the careful placement of privileged paws: the way we resist
the slow-spreading poison that has always worked to infect
our momentary lives, our rabbit-holed homes

yet our lips will not be stilled
against the approaching winter night.

Ellipses VIII: Wisps

The winter outside my window sugarcoats the evergreens, a dream

that appears like a small snowy kitten, padding quietly into my room
on cold winter mornings. Her paws are the icy whisper of snowflakes
piling up against the sides of houses on rich residential streets.

I keep notes from all my crushes at school in a box under my bed.
I’ve been told to pray for a heart as white as snow, although
I’m not sure what this is supposed to mean. I still can’t wear white

because I can’t keep it clean.

School was canceled once, because of the winter outside my window.

Ellipses VII: Gruffalo Tribute

I’m sorry, pretty bluebird, said the little grey mouse.
The small creature then set to working building a stockpile

of fallen forest seeds and sticks, in the hopes that the bird
would fly by a second time, this time wanting to talk.

And then the Gruffalo showed up. And the mouse had,
by that time, outsmarted them all.

Gruffalo-Spotters_840x450 (1)
Poem inspired by Emma Donaldson and Axel Scheffler’s The Gruffalo

Ellipses VI: Island

On call, the midwife sleeps whenever she gets the chance
Jupiter spins slowly, everyone contributing to the purpose of the house

Her partner happily makes the meals and cuts her pieces of store-bought cake
Often times he sketches the bay through the window; she is content to sit by his side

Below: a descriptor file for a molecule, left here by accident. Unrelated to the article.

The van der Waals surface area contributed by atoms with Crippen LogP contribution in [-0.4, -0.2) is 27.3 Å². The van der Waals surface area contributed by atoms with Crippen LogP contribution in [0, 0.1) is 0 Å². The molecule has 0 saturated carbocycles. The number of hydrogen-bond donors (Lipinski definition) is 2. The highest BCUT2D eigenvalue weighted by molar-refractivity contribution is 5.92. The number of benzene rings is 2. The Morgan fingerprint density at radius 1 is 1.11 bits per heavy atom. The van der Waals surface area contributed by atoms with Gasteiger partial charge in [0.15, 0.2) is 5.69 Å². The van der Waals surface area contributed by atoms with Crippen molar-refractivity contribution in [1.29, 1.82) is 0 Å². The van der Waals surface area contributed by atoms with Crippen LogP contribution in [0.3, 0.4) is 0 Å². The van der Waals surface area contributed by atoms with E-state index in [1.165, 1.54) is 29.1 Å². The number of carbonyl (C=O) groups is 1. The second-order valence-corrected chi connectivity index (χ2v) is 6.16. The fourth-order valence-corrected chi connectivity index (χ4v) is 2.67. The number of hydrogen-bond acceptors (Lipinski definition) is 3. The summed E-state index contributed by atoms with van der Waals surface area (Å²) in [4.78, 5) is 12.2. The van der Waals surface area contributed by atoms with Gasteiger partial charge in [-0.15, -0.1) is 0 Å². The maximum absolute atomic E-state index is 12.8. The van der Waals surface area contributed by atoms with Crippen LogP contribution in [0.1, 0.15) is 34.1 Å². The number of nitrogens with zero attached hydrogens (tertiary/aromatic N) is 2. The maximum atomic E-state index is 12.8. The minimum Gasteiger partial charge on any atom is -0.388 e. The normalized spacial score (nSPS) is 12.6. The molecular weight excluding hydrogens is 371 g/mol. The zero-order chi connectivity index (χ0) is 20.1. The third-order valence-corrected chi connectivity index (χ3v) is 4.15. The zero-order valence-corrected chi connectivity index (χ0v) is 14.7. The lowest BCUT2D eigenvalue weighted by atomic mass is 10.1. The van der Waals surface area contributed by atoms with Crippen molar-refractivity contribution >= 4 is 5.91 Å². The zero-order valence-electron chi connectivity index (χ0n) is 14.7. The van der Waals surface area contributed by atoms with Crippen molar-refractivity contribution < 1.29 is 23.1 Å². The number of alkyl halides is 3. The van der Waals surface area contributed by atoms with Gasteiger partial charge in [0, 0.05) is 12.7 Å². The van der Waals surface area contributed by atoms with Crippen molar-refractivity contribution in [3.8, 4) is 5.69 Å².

Dogs lie on the floor with rough paws and resting eyes, hushed magistrates
Little black rabbits with red eyes in the peripheral, taken as good omens

When visiting with relatives after many months have winked by,
they find it nearly impossible to keep quiet company, glasses filled with froth


You wake up on your thirteenth birthday in your purple bedroom, all your Beanie Babies in a row on the headboard above your bed (you’re a Nineties kid, after all). Happy birthday, you whisper to yourself. You get up and go to the bathroom.

You pull down your soft pink pajama bottoms and your Fruit of the Loom panties. You pee, looking around the bathroom while you sit there, humming to yourself. Then you happen to look down at your panties and oh, there’s a stain. A brown stain.

You inspect it closely—smell it, touch it. You’re sure what it definitely isn’t, but you’re not sure if it’s what you find yourself suddenly wondering about. You twist around and look into the toilet and oh, yeah, ’kay, there’s blood in there.

So you flush and pull your panties and pajama bottoms back up. You wash your hands in the sink, rinsing them under warm soap-bubbled water, looking at yourself in the mirror. You look at your brown hair framing your face. You imagine that there’s something new there, something that hints at this new development sitting in your panties (you are a whole day older, after all). You can feel the stain between your legs. You feel a weird sense of pride about it, even though all you’ve been told about it is that it’s awful.

You sense that something has ended and simultaneously begun, something ugly and brown right now but promising and complicated later.

It’s something that reveals small secrets, like a yellow tulip opening up at the beginning of spring. Birds chirp in your stomach.

You decide you’ll tell your mom about the stain.

But only after you have gone back to your room and removed all the Beanie Babies from the headboard above your bed. You give each one a farewell kiss. You rub their soft fur against your face before putting them one by one into an empty shoebox you find in the closet.

© Being Women Today 2017 ebook